TVoD revenue will increase significantly. Retail revenue for TV and movie rentals will be 85% above our previous forecasts (+USD1.9 billion) in 2020, while revenue from ‘download to own’ will decline (–8%, –USD173 million). People that have not previously engaged with TVoD rentals will do so for the first time.
OTT linear channel services will be negatively affected by the disruption to live sports. We expect that sports programming will resume in 2021 as usual, but that the pandemic will delay market growth by 12 months. We therefore expect that the 2020 retail revenue for OTT linear channels will be 38% (–USD2.5 billion) lower than our previous forecasts and the 2021 retail revenue will be 42% (–USD3.8 billion) lower.
OTT linear events will be similarly affected; the majority of the remainder of live sporting events in 2020 will be disrupted and this will lead to a 75% decline in retail revenue in 2020 (–USD2.8 billion) compared to our previous forecasts. However, other live events distributed online (such as live music) will be boosted once lockdowns are lifted but social distancing conditions remain. Sports may resume without live crowds.
Advertising-funded OTT services will suffer significant financial pressure in the short term. An increase in consumption will lead to an increase in costs. At the same time, advertising revenue will fall, primarily because of lower consumer spending, thereby resulting in a lower ‘follow-through rate’ where advertisements lead to fewer purchases and the willingness of advertisers to purchase slots therefore falls. This double pressure will be weathered by larger players, but may cause commercial problems for single-country players such as ad-funded platforms in India.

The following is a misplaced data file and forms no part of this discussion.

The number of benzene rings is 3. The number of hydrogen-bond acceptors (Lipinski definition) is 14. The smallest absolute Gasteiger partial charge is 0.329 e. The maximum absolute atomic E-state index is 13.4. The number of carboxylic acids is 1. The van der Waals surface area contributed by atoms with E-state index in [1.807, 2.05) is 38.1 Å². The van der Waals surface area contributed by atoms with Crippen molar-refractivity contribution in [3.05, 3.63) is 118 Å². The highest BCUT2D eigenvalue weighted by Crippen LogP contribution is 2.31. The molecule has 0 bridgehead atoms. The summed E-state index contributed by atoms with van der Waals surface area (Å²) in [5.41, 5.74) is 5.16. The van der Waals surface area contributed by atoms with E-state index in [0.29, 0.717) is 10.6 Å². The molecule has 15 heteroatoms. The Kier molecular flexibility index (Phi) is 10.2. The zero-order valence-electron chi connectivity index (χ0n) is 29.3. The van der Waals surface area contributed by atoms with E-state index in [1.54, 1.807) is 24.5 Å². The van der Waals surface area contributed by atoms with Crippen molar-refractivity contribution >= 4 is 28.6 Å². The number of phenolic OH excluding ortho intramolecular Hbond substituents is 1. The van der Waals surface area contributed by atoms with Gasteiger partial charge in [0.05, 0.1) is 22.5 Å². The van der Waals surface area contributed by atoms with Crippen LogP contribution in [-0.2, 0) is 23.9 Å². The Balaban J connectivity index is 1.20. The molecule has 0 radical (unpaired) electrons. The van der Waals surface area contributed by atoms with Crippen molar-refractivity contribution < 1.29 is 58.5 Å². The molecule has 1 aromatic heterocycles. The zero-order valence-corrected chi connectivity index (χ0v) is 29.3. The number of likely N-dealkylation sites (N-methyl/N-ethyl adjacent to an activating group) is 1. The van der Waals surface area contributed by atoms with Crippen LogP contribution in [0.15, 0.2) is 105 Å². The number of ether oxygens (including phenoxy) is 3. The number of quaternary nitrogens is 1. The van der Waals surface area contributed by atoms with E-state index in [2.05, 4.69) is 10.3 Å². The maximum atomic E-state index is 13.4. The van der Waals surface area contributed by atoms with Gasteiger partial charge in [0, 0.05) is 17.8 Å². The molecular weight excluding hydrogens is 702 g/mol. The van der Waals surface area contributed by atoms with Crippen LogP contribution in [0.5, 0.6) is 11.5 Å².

Operators must respond with increased flexibility
The market situation and outlook will continue to change rapidly. We still believe that the major opportunity for the video industry in the coming years is in advertising; we estimated that this would account for over 50% of the projected USD95 billion growth in TV and video revenue between 2019 and 2024 before the COVID-19 crisis. It is likely that advertising-funded platforms will suffer from financial difficulty in 2020, but the market should rebound and the increase in consumption of free video content is likely to become monetised.
Service stacking will be temporarily boosted by the pandemic, but the number of subscriptions that any one user takes will fall in the longer term. Operators’ best response to managing this uncertainty is to be flexible and approach services in a modular manner. Services such as Danish operator YouSee’s Bland Selv will be able to cope with the short-term shift in viewing preferences (allowing customers to directly substitute sports channels for other content through its self-service platform, without a loss in revenue) and the longer-term shift of consumers towards a more-nomadic use of TV and video services.
1 These countries are Australia, Austria, Belgium, Canada, Czech Republic, Denmark, Estonia, Finland, France, Germany, Greece, Hungary, Ireland, Italy, Japan, Latvia, Lithuania, Mexico, Netherlands, New Zealand, Norway, Poland, Portugal, Slovakia, Slovenia, South Korea, Spain, Sweden, Switzerland, Turkey, UK and USA.